A Syrian physician gave one of the first Druze manuscripts to Louis XIV in 1700 and is now kept in the Bibliothèque Nationale. Local disturbances such as the invasion of Ibrahim Pasha between 1831 and 1838, along with the 1860 Lebanon conflict caused some of these texts to fall into the hands of academics. Other original manuscripts are held in the Robert Garrett collection at Princeton University.[8] Sami Makarem has published sections of the works in English with commentary from a Druze compendium held in the Shaykh Nasib Makarem collection in Aytat, Lebanon.[9] The first French translation was published in 1838 by linguist and orientalist Antoine Isaac, Baron Silvestre de Sacy in Expose de la religion des Druzes.[10][11]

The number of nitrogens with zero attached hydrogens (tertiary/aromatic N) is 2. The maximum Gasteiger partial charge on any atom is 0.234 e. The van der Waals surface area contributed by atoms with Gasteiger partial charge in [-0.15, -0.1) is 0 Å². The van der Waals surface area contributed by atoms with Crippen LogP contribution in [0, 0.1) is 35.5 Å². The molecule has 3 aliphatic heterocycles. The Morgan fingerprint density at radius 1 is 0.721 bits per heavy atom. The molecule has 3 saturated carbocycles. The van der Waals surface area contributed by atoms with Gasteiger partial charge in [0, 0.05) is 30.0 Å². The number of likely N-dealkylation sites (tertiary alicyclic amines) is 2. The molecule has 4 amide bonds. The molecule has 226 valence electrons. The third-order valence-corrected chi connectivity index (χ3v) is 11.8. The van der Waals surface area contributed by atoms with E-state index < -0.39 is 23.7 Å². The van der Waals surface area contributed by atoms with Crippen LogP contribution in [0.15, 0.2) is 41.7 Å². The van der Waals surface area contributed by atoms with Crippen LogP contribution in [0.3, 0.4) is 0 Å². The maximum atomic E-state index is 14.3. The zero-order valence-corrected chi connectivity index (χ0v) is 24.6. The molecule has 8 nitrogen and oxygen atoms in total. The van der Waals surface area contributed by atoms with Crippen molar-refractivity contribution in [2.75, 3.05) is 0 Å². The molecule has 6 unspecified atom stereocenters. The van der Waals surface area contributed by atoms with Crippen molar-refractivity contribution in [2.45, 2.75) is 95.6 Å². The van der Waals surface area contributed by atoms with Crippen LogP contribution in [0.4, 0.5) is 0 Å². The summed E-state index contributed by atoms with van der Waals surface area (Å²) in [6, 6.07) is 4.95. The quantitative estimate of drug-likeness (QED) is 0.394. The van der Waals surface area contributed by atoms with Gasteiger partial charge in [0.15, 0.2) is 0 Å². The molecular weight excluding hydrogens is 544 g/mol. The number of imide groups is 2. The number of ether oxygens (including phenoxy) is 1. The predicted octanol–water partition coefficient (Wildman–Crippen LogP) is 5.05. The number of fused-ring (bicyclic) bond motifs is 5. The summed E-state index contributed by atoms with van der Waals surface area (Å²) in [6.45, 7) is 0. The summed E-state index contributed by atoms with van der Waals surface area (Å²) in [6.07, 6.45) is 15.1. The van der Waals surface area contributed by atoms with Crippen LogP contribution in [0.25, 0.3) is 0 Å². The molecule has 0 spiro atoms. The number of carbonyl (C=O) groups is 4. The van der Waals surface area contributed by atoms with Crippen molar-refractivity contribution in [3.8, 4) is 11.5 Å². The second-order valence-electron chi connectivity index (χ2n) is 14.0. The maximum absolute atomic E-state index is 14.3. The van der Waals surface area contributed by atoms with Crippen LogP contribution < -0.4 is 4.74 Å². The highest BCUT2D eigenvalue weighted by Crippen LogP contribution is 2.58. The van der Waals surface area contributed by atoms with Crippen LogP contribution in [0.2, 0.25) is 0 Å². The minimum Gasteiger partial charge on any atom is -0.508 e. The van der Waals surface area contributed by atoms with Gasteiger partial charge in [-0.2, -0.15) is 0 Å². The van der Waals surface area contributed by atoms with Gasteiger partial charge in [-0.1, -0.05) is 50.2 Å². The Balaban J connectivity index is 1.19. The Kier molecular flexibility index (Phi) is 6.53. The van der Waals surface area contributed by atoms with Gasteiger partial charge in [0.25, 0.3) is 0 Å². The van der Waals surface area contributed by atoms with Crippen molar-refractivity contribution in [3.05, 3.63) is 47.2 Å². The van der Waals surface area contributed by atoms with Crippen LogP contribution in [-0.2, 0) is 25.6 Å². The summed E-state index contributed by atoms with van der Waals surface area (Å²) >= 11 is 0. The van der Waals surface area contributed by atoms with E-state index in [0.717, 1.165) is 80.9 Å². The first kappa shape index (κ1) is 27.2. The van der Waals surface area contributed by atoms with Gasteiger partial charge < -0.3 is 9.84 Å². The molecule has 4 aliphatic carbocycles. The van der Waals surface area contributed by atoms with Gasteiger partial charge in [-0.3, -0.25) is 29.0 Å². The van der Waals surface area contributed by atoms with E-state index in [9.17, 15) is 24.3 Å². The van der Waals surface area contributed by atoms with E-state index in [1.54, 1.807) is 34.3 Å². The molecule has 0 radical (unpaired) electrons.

Another edition of the Rasa'il al-hikma was published by pseudonymous writers in Lebanon in 1986 as part of the highly controversial "The Hard Truth" series which included several anti-Druze, anti-Alawite and anti-Islamic books and was banned by the authorities for containing misleading information and hate speech, also an unpublished dissertation by David Bryer was prepared on the first two volumes.[4] A French translation and critical examination of these first two volumes (epistles one to forty) from the Epistles of Wisdom was published in 2007 by Daniel de Smet who has provided a doctrinal introduction, notes, a description and inventory of the manuscripts and studies of their contents and characteristics.[2]

Contents